1. Outline planning approval for a residential dwelling of a certain size and type (2 storey)
2. A certificate of urbanisation (land and local authority searches)
There is a 7-day cooling off period before the outline planning permission is submitted to the Town Hall (Mairie). After this time, the document will be submitted and the Mairie has to give a decision on the planning and searches by July 31st 2006. If all is satisfactory, we will then agree and sign the first part of the contract to purchase the plot and build the house. At this point in the process we will instruct a French-speaking solicitor to examine and advise us on the details of the contract. We know that stage payments are required throughout the course of construction. These are paid at 5% on signing the contract, 10% at the start of the build, and staged at 5% amounts throughout construction until completion.
Moving Slowly Forward
Under French law, when purchasing a house, everything at the beginning goes very slowly: 2-3 months from initial approval, then the process speeds up until completion, which we are advised will take approximately 12 months from planning approval. There is, of course, the Notaire’s fee to pay on exchange of the first part of the contract. One lesson we have learnt here already is that you have to have patience, patience, and more patience.
The second part of the process is what design we want. The architect will then prepare drawings based on our criteria, and the different style of houses that she showed us earlier. The architect’s standard designs are all based on local and historic buildings that contain features such as a Pigeonnier, typically found on old farm buildings.
We propose to have a Pigeonnier to house the staircase. Under French Building Regulations, we also have to have a sous-sol, or basement, because of the water situation, about which we are excited because we really like the idea of having all the service areas such as laundry, garages and store rooms situated under the main house.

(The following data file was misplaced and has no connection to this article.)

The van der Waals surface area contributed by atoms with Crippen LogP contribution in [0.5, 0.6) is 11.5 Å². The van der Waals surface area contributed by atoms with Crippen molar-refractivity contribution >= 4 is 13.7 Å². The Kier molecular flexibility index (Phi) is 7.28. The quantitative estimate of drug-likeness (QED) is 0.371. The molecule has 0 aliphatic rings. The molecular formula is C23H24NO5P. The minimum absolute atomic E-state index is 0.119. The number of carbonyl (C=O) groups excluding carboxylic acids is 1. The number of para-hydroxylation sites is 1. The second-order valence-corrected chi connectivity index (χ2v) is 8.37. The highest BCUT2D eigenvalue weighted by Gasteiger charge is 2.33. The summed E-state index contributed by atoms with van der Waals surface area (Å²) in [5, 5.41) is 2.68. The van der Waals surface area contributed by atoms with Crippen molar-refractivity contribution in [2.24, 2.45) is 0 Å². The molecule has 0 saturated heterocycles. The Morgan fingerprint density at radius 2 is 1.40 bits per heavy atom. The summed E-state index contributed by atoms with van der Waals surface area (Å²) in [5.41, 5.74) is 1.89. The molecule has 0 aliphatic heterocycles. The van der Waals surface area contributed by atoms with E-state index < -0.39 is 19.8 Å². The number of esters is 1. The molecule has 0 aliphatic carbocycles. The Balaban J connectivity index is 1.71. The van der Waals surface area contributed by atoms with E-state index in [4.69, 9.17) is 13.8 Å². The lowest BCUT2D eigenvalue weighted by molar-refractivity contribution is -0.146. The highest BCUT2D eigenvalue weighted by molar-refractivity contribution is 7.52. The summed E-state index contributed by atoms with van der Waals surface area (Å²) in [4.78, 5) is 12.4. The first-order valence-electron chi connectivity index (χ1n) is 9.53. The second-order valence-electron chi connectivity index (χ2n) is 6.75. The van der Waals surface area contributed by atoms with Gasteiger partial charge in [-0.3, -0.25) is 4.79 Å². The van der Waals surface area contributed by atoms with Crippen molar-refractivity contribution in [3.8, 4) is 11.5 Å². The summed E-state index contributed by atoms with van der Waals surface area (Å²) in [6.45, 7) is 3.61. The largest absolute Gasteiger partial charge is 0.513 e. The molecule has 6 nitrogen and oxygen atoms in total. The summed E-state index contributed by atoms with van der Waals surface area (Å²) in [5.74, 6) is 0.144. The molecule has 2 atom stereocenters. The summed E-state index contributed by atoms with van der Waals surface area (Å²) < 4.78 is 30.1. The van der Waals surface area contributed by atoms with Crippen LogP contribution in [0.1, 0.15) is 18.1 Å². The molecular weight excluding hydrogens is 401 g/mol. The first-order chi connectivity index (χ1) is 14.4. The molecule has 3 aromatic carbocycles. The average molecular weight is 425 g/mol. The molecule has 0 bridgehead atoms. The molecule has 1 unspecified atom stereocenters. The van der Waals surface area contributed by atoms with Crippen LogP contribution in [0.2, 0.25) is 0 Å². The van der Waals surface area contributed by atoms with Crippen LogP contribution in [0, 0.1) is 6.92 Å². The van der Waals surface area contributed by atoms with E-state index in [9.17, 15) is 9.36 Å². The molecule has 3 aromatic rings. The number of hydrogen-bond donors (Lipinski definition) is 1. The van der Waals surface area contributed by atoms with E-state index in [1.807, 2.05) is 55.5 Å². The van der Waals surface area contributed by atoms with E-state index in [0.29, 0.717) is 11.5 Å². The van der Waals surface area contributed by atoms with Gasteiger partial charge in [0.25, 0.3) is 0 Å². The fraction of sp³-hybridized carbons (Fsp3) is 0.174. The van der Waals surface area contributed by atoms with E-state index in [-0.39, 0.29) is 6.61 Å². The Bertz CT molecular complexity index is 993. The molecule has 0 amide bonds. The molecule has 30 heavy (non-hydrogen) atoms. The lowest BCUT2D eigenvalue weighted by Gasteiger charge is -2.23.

It will also contain a workshop for one of our hobbies, which is woodturning. We are looking forward to using the different types of indigenous woods found in the many forests of France. The main living accommodation will be situated on the first floor.
All of these features will have to be discussed with our architect and agreed before submitting the design for Building Regulation Approval. At the moment, this will be just a few lines on a drawing. It is with great excitement we await the transformation of our ideas from the drawing board to construction. Part of the learning process here is that everybody’s home is personal to them. This is an advantage when building from scratch, as we require a lounge or room big enough for a baby grand piano because one of us is a retired piano and singing teacher.
Enough Room for a Garden and Pool
As can be seen from the picture, the plot is large. Whilst we are not avid gardeners, and do not propose to turn our garden into an English Rose garden, we will have to research the type of plants suitable for this area. We propose to have the majority of the plot as grass, and therefore have one of the latest boys’ toys: a sit-on lawn mower!
Having decided to move further south for the benefits of warmer weather, we have decided to include a swimming pool. Salt water or chlorine type has not yet been decided, as more research is required.
There are many more pieces of research to complete as the process unfolds such as what type of central heating system to have. We understand that certain types of eco-friendly systems such as solar panels or wood burning stoves attract tax rebates from the French Government of 40% of the cost of materials.
Many ideas have been generated and much research done through the FrenchEntrée web site, with many people sharing their knowledge and experiences with us through the discussion forum. For our part, we will keep you posted as the story of our Plot in the Lot unfolds.
To be continued…
© Bill and Rosalind 2006